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|Born||Gerolf Emma Jozef Annemans
8 November 1958
- 1 Political career
- 2 Private life
- 3 External links
Annemans read law at the University of Antwerp (UA) and graduated in 1982. During his student days he already displayed a genuine public commitment. He held a seat in the council of the law faculty as well as the UA governing and executive boards, was chief editor of the SW-newspaper and presidium member of Sofia, the guild of the Antwerp law students. In the academic year 1980–1981 Annemans headed the editorial staff of the students' magazine Tegenstroom, club publication of KVHV (Flemish Catholic Students' Society). He also contributed to several columns in the pro-Flemish conservative weekly 't Pallieterke, which he was bound to lead. However, Annemans eventually chose for a career in politics.
Vlaams Blok / Vlaams Belang
In 1985 Gerolf Annemans became a public activist of the Vlaams Blok (renamed Vlaams Belang on 14 November 2004), as he was offered the place of first substitute on the electoral list for the Belgian federal parliament in the constituency of Antwerp. From 1987 onwards, he had a seat in that assembly, and thus is the longest established Vlaams Belang MP. Until 2013 he chaired the Vlaams Belang group. On his watch the party grew from a two-headed group to Belgium's third largest political faction, counting 18 members (after the Belgian federal election, 2003). Furthermore, Annemans is a longstanding member of the city council of Antwerp, a prominent on the Vlaams Belang party board and former director of the Vlaams Belang political research department.
A quarter-century of parliamentary opposition
Annemans is generally considered as a gifted orator, who often comes across in parliament as a most convincing debater. His chief strength is his ability to reveal the intricate connections between different political issues. In his parliamentary work and speeches he often mentions what he calls "the Belgian disease" (the inability of Flemings and Walloons yet to rule together efficiently). His analyses were not always well received by other MP's, though friend and foe share a deep respect for his tenacity and his serene and humane approach to delicate issues. With his typical style Annemans even gained esteem from leading Belgian politicians. However, he hardly managed to benefit from it due to the so-called cordon sanitaire (the unwritten agreement among all other parties not to work together with Vlaams Belang, irrespective of the number of its elected representatives). The cordon sanitaire is viewed by Annemans as a problem that concerns Flanders in its entirety, because it has been imposed on Flemish politics by an alliance of Francophone parties and their Flemish left-wing collaborators. Still, he believes this instrument of threat and coercion will never bring Vlaams Belang to its knees. Annemans has always disputed the argument that a vote for Vlaams Belang therefore is pointless. The role he reserves for his party is that of a consistent, influential opposition party, able to adjust administration when necessary. In this way the party may also function as an alternative to the moderate Flemish-regionalist N-VA, which, in his view, got entirely absorbed by Belgian power politics. Recently, Annemans did not only present himself as a member of the Flemish Movement, but also as a true republican. In doing so, he advocates thorough social reform through Flemish independence, as well as through a far-reaching transformation of the EU on the basis of the sovereignty principle.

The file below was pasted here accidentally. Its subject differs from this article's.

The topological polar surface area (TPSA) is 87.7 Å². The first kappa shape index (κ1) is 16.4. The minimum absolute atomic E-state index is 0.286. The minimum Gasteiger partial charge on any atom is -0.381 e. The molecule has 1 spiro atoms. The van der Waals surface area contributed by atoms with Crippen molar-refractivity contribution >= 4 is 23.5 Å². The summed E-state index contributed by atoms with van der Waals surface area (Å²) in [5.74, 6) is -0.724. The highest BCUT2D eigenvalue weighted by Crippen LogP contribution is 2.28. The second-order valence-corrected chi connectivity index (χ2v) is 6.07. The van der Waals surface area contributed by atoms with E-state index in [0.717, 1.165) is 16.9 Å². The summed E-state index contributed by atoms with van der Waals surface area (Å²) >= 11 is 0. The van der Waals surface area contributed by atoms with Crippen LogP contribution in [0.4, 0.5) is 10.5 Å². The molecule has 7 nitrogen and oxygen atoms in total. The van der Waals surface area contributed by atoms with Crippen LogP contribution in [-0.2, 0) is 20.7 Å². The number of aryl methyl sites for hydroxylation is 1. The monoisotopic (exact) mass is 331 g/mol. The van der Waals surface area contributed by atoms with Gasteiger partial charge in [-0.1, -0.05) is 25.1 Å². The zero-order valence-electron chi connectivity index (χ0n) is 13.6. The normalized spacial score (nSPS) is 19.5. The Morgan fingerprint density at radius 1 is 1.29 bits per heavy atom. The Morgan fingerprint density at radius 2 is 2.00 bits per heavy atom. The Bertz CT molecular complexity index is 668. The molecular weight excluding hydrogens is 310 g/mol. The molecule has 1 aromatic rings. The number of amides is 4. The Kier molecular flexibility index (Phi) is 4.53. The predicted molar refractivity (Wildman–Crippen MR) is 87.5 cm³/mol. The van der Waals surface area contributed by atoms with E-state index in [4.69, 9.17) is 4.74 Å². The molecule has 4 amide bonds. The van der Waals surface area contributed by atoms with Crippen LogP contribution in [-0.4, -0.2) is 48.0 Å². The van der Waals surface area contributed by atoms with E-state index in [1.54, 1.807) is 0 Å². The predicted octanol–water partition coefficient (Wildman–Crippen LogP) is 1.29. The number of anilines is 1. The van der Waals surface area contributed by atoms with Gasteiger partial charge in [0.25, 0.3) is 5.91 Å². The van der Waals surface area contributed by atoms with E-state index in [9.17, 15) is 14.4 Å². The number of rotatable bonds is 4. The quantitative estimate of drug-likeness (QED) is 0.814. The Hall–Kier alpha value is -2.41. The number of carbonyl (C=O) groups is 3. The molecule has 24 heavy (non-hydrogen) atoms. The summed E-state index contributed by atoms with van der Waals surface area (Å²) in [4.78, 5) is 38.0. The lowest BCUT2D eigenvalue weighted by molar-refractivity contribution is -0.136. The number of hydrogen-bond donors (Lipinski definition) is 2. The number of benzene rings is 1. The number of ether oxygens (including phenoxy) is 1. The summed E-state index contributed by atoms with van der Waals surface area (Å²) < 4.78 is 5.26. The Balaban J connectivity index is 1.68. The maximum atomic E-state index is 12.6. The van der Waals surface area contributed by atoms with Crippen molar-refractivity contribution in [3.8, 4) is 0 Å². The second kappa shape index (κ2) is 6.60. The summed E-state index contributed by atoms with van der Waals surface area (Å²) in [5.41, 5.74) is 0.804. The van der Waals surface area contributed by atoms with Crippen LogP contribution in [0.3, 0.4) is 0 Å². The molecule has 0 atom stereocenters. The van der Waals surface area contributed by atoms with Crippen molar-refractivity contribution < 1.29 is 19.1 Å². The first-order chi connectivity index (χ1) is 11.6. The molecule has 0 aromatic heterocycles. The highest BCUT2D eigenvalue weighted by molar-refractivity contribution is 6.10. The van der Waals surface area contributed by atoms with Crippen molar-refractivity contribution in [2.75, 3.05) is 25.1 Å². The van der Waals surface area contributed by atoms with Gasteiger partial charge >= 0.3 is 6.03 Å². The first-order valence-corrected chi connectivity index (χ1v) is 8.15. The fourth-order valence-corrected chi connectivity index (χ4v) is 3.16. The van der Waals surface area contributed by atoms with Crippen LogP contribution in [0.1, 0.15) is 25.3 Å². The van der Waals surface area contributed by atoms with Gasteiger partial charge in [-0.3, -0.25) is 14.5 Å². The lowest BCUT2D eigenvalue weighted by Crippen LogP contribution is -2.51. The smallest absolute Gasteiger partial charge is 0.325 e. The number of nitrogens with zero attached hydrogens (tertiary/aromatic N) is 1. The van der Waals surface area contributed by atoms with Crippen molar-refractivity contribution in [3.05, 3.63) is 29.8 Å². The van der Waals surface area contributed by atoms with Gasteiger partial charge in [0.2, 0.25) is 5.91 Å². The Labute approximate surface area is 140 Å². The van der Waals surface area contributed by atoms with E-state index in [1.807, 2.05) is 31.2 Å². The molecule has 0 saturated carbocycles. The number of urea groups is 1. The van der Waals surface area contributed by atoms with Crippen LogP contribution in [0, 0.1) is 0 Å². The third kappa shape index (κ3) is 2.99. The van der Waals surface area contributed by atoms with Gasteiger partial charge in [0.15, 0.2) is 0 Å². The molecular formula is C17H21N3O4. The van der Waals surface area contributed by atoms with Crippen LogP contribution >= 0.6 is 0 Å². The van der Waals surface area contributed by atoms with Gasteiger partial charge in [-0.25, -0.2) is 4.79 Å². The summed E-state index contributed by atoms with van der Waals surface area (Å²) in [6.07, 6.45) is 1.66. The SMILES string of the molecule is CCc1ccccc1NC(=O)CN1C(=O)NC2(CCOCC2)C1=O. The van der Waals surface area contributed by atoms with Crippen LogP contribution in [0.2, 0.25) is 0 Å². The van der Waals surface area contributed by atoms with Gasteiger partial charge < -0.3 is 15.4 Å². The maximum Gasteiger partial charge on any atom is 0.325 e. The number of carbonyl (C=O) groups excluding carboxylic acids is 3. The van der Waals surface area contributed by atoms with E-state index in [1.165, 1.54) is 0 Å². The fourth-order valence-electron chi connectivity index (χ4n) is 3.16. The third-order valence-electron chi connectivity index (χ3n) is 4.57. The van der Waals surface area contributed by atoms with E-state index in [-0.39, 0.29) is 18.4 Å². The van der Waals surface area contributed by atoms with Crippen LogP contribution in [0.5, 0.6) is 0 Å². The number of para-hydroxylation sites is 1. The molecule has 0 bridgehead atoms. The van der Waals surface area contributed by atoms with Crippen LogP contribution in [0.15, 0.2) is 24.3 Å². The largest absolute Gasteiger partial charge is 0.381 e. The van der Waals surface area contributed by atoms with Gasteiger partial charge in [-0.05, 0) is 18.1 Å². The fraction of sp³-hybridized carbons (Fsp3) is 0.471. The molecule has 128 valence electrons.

Member of investigative and persecutive commissions
In his crusade against what he diagnoses as the "Belgian disease" (in this sense the political-administrative tangle facilitating inefficiency and corruption), he joined several parliamentary commissions for the investigation of scandals and embezzlements. In that capacity, Annemans took part in the Dutroux commission (1996), the commission investigating the "Brabant massacres" (also 1996), the Dioxin affair commission (1999), the Sabena commission (2001) and the two commissions concerning the Fortis affair (2009).
Annemans and Lijst Dedecker